A map like this can be the source of pride (congrats northern New Englanders) or shame (bury your heads southerners). Of course, like all estimates, this one has its shortcomings. For example, having grown up in upstate NY in that area of dark blue where 24+ inches is allegedly needed to close school, I can tell you that schools closed regularly with less snow than that.
Another shortcoming is that driving conditions and safety are not necessarily directly related to how much snow falls. Winter storms are incredibly complicated. They can include freezing drizzle, freezing rain, sleet, and snow of differing water contents and crystal types. Road characteristics, such as temperatures, also vary from storm to storm and during storms. Last year's freezing rain event here in Salt Lake City shows how a very small amount of precipitation can produce extremely hazardous driving conditions. Conversely, I have driven on rural roads covered by several inches of low density snow with little or no problem. The timing of the precipitation (e.g., relative to rush hour) and the quality and preparedness of winter road maintenance infrastructure and staffs further contribute to winter storm impacts. It also doesn't help when our elected officials opt to bury their heads in the sand and ignore the forecast (you know who you are Georgia Governor Nathan Deal).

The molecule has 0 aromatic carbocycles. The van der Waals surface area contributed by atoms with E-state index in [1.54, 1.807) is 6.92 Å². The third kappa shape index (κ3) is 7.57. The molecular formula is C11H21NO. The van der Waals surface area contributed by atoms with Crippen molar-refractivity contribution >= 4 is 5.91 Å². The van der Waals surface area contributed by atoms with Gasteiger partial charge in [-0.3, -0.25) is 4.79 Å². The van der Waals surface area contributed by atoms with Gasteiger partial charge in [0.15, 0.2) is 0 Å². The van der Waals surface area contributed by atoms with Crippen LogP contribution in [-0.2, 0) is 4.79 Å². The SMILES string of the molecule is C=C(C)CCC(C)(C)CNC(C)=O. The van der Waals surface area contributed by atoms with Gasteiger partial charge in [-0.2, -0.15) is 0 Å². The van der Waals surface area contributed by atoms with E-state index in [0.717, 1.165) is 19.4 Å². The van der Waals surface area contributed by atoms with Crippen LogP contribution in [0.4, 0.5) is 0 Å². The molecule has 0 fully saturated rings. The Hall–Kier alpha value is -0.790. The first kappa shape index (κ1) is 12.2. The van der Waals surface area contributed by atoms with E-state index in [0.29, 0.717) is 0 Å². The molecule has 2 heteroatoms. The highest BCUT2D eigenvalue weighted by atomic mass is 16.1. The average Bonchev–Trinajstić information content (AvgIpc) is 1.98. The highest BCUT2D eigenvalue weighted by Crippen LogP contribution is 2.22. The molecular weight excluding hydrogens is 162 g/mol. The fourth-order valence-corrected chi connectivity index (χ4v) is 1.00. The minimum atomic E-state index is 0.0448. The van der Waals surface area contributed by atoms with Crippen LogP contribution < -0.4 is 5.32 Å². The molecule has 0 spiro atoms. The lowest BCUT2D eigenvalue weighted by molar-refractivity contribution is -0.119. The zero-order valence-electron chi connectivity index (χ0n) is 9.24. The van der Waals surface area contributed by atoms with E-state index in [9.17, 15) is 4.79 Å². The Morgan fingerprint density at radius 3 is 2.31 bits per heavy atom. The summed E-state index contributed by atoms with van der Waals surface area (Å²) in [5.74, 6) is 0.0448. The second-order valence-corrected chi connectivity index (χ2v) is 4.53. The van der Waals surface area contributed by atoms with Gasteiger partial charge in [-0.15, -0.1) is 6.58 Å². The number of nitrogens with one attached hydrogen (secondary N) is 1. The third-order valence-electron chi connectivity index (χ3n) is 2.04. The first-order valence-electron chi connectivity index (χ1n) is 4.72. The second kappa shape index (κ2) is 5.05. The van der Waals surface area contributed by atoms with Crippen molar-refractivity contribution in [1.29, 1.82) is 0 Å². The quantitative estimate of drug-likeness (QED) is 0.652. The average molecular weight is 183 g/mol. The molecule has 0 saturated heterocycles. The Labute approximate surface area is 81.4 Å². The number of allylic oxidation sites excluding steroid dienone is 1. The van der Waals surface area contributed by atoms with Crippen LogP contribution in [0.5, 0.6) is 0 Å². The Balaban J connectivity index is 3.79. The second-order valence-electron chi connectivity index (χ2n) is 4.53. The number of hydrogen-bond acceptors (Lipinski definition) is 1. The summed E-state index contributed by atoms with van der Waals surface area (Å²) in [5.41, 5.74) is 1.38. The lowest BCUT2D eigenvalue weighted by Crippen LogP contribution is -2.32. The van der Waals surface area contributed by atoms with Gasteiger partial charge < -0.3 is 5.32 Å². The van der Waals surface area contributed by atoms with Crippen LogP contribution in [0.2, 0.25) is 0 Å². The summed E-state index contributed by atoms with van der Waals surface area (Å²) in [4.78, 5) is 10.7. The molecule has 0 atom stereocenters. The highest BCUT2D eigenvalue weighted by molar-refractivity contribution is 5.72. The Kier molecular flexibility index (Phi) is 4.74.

Forecasting and communicating all these complexities is a major challenge for the weather prediction enterprise. In addition, even a good forecast can be ineffective if the end user doesn't understand it, doesn't believe it, doesn't know what to do with it, or doesn't take effective action (see this excellent post on Chuck's Chatter). Ultimately, good decisions regarding school closures are based on a lot more than just how much snow falls during a storm.